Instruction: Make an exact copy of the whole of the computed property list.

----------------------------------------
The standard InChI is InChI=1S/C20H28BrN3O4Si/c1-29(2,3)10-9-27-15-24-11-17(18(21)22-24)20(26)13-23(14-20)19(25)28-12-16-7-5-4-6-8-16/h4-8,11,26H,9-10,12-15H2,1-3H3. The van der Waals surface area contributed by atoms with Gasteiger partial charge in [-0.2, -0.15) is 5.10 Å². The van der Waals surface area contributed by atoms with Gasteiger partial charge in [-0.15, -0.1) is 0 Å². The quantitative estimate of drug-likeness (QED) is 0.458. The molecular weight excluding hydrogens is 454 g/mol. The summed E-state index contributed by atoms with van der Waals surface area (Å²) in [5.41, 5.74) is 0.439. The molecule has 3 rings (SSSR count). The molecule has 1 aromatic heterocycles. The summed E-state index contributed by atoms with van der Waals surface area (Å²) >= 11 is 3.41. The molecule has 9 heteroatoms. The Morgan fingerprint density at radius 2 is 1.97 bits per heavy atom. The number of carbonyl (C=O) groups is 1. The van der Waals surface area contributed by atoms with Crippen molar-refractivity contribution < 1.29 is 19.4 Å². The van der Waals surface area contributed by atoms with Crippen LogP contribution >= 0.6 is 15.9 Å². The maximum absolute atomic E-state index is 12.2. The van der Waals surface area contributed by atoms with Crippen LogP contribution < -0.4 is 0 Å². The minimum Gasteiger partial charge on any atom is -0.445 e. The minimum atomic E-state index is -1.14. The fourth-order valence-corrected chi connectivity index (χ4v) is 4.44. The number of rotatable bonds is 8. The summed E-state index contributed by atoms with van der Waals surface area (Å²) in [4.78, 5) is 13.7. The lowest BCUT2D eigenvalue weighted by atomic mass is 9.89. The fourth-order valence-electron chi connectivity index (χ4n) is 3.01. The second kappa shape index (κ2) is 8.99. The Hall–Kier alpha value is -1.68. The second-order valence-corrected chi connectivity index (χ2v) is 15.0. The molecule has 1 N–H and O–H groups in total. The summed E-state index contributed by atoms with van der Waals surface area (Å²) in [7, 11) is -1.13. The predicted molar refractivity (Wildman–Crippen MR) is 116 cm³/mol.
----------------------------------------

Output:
The standard InChI is InChI=1S/C20H28BrN3O4Si/c1-29(2,3)10-9-27-15-24-11-17(18(21)22-24)20(26)13-23(14-20)19(25)28-12-16-7-5-4-6-8-16/h4-8,11,26H,9-10,12-15H2,1-3H3. The van der Waals surface area contributed by atoms with Gasteiger partial charge in [-0.2, -0.15) is 5.10 Å². The van der Waals surface area contributed by atoms with Gasteiger partial charge in [-0.15, -0.1) is 0 Å². The quantitative estimate of drug-likeness (QED) is 0.458. The molecular weight excluding hydrogens is 454 g/mol. The summed E-state index contributed by atoms with van der Waals surface area (Å²) in [5.41, 5.74) is 0.439. The molecule has 3 rings (SSSR count). The molecule has 1 aromatic heterocycles. The summed E-state index contributed by atoms with van der Waals surface area (Å²) >= 11 is 3.41. The molecule has 9 heteroatoms. The Morgan fingerprint density at radius 2 is 1.97 bits per heavy atom. The number of carbonyl (C=O) groups is 1. The van der Waals surface area contributed by atoms with Crippen molar-refractivity contribution < 1.29 is 19.4 Å². The van der Waals surface area contributed by atoms with Crippen LogP contribution >= 0.6 is 15.9 Å². The maximum absolute atomic E-state index is 12.2. The van der Waals surface area contributed by atoms with Crippen LogP contribution < -0.4 is 0 Å². The minimum Gasteiger partial charge on any atom is -0.445 e. The minimum atomic E-state index is -1.14. The fourth-order valence-corrected chi connectivity index (χ4v) is 4.44. The number of rotatable bonds is 8. The summed E-state index contributed by atoms with van der Waals surface area (Å²) in [4.78, 5) is 13.7. The lowest BCUT2D eigenvalue weighted by atomic mass is 9.89. The fourth-order valence-electron chi connectivity index (χ4n) is 3.01. The second kappa shape index (κ2) is 8.99. The Hall–Kier alpha value is -1.68. The second-order valence-corrected chi connectivity index (χ2v) is 15.0. The molecule has 1 N–H and O–H groups in total. The summed E-state index contributed by atoms with van der Waals surface area (Å²) in [7, 11) is -1.13. The predicted molar refractivity (Wildman–Crippen MR) is 116 cm³/mol.